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Claude DEBUSSY (1862-1918)
Piano Music - Volume 2
Préludes, première livre [42:54]
D’un cahier d’esquisses [04:48]
Pièce pour piano [00:58]
Hommage à Haydn [02:31]
The Little Nigar [01:58]
Children’s Corner [17:20]
La plus que lente [05:39]
Noriko Ogawa (piano)
BIS BIS-CD-1205 [75:47]
Experience Classicsonline

This review was written in tandem with that of the third volume of Jean-Efflam Bavouzet’s ongoing cycle and should ideally be read in conjunction with it. Common to the two CDs are all the pieces here starting from “Pièce pour piano” – called “Morceaux de Concours” on Bavouzet’s disc. That way I can avoid repeating, as well as my introductory remarks, the reasons for which I find Ogawa at least as good, and often signally better in all these pieces. What I will repeat is my contention that, among recently completed or ongoing cycles, Ogawa’s and Bavouzet’s are the most significant. The present disc is far from new, having been issued in early 2003, but it has not been reviewed on MusicWeb and it would seem of some importance to establish how Ogawa’s first book of “Préludes” compares with that of Bavouzet, whose first volume was dedicated to both books.

Ogawa’s opening “Danseuses de Delphes” seems very slow, but this is such a universal failing that maybe it’s just me – and Debussy’s markings – that are out of step. She establishes a warm sonority, full yet translucent, never heavy or hard. I appreciated this the more in “Voiles” where the tempo seemed the natural one, again in “Les sons et les parfums” and indeed in the slower pieces generally. As noted à propos “La plus que lent”, she can take a very slow tempo yet not lose sight of the overriding rhythmic impulse, something she displays impressively in “Des pas sur la neige”. Amid the general fidelity, a couple of eccentricities stand out. When, in “Le vent dans la plaine”, the whirring semi-quavers give way to cascading falling chords, she makes a pause so great – both times – that I actually looked at my CD counter to see if it had stopped playing. A small pause could be in order – though Bavouzet makes none – but this makes no sense to me. Nor can I understand why “En serrant” and “crescendo” on the first page of “Les collines d’Anacapri” are interpreted as “En retenant” and “diminuendo”. Nevertheless, of the humorous ones this latter is well managed, and “La sérénade interrompue” especially so, but “Minstrels” is unduly pulled around and “La danse de Puck” is curiously slow and earthbound.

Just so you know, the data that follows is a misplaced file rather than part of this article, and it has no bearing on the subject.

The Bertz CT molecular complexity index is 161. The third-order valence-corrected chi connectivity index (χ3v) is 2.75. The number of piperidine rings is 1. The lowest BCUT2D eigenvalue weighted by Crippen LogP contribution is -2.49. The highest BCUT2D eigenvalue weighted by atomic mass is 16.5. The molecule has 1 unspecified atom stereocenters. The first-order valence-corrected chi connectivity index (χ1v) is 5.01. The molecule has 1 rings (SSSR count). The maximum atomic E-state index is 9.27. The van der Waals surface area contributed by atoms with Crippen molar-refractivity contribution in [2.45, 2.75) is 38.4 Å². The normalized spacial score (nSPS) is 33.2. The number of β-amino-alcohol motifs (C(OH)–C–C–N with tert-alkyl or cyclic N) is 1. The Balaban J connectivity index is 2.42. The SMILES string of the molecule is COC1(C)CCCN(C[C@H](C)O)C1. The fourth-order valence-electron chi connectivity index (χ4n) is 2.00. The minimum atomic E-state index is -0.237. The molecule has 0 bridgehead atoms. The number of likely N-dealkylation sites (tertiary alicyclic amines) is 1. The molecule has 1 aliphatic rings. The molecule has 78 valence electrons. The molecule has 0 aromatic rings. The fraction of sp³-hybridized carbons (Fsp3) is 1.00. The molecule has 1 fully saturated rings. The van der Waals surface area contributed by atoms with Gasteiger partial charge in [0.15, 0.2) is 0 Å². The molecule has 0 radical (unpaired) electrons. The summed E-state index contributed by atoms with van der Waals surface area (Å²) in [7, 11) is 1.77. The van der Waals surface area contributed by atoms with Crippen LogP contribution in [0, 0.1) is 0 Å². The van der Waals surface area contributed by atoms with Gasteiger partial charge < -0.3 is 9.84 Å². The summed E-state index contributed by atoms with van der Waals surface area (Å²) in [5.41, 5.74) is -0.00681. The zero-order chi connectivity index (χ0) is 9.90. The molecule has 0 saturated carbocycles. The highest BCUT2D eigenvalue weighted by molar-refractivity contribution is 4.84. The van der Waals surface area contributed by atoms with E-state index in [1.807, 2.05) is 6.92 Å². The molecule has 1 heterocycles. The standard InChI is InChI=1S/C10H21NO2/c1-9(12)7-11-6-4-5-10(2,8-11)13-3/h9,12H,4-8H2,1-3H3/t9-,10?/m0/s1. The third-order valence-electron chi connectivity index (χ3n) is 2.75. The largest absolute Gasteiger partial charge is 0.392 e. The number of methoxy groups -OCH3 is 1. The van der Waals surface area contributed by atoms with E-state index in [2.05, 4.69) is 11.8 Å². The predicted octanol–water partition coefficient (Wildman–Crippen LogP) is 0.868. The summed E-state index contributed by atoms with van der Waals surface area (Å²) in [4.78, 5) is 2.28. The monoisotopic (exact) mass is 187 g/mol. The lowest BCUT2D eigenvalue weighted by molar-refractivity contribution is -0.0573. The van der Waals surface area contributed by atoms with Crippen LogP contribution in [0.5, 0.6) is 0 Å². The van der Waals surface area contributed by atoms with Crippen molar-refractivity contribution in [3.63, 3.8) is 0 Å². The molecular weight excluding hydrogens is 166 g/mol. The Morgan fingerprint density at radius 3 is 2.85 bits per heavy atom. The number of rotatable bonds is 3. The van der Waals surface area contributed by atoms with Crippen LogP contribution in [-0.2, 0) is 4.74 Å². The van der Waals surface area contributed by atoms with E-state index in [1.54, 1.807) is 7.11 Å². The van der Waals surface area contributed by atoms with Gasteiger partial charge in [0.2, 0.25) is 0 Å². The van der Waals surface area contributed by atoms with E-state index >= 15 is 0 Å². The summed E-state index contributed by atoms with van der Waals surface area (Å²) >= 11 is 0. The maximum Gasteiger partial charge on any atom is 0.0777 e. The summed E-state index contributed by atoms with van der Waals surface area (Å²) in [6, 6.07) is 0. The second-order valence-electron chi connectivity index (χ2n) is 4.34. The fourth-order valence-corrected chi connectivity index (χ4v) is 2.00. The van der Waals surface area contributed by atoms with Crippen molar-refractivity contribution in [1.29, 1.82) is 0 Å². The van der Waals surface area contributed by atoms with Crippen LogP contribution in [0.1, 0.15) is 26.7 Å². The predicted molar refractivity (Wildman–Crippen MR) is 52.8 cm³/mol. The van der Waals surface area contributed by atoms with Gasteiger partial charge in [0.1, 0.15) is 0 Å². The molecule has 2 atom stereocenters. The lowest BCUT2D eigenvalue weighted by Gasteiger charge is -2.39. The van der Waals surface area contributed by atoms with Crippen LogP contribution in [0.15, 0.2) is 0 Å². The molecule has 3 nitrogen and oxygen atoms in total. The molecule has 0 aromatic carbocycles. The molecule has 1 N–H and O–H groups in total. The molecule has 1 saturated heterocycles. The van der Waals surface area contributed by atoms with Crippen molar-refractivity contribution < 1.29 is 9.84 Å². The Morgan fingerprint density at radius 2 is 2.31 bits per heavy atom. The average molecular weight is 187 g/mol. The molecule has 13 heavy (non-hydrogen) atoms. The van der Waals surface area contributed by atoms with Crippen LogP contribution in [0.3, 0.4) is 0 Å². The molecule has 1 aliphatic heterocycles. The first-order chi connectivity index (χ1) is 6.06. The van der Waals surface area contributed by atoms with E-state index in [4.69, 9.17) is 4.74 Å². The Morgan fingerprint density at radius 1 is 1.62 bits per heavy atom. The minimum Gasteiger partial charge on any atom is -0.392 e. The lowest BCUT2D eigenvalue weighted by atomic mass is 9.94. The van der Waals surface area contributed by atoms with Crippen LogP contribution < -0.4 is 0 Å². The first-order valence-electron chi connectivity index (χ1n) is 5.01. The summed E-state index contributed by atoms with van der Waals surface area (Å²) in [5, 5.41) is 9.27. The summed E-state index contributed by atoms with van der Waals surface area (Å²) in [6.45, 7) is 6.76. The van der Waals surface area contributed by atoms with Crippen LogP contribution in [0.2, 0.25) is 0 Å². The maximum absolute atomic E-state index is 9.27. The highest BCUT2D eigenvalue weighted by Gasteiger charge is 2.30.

Ogawa does not lack weight where required, but this set of “Préludes” contains glimpses of an aspect of Debussy – well-known to the public through “La Mer” for orchestra – which is practically non-existent elsewhere in his piano music: that of sheer elemental fury. Her “Le Vent dans la plaine” hardly sets your teeth on edge, nor are the sudden outbreaks of wind at all frightening. “Ce qu’a vu la Vent d’Ouest” delivers more than the tame opening suggests, but a suggestion of good behaviour is never entirely left behind.